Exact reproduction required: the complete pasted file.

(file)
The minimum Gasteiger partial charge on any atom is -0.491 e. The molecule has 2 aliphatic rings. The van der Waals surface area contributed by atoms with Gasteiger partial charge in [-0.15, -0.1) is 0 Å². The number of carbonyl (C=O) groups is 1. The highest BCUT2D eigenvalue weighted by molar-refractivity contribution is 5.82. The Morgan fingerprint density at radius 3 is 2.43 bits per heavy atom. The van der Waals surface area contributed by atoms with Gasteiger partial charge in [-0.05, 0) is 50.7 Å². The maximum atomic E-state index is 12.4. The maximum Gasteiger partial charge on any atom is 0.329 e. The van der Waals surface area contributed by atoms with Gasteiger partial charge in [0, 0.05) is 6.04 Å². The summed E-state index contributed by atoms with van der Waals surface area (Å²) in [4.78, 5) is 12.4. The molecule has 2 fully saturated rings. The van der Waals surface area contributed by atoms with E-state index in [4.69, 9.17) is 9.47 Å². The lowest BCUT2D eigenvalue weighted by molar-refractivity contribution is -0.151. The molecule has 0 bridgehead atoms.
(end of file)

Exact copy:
The minimum Gasteiger partial charge on any atom is -0.491 e. The molecule has 2 aliphatic rings. The van der Waals surface area contributed by atoms with Gasteiger partial charge in [-0.15, -0.1) is 0 Å². The number of carbonyl (C=O) groups is 1. The highest BCUT2D eigenvalue weighted by molar-refractivity contribution is 5.82. The Morgan fingerprint density at radius 3 is 2.43 bits per heavy atom. The van der Waals surface area contributed by atoms with Gasteiger partial charge in [-0.05, 0) is 50.7 Å². The maximum atomic E-state index is 12.4. The maximum Gasteiger partial charge on any atom is 0.329 e. The van der Waals surface area contributed by atoms with Gasteiger partial charge in [0, 0.05) is 6.04 Å². The summed E-state index contributed by atoms with van der Waals surface area (Å²) in [4.78, 5) is 12.4. The molecule has 2 fully saturated rings. The van der Waals surface area contributed by atoms with E-state index in [4.69, 9.17) is 9.47 Å². The lowest BCUT2D eigenvalue weighted by molar-refractivity contribution is -0.151. The molecule has 0 bridgehead atoms.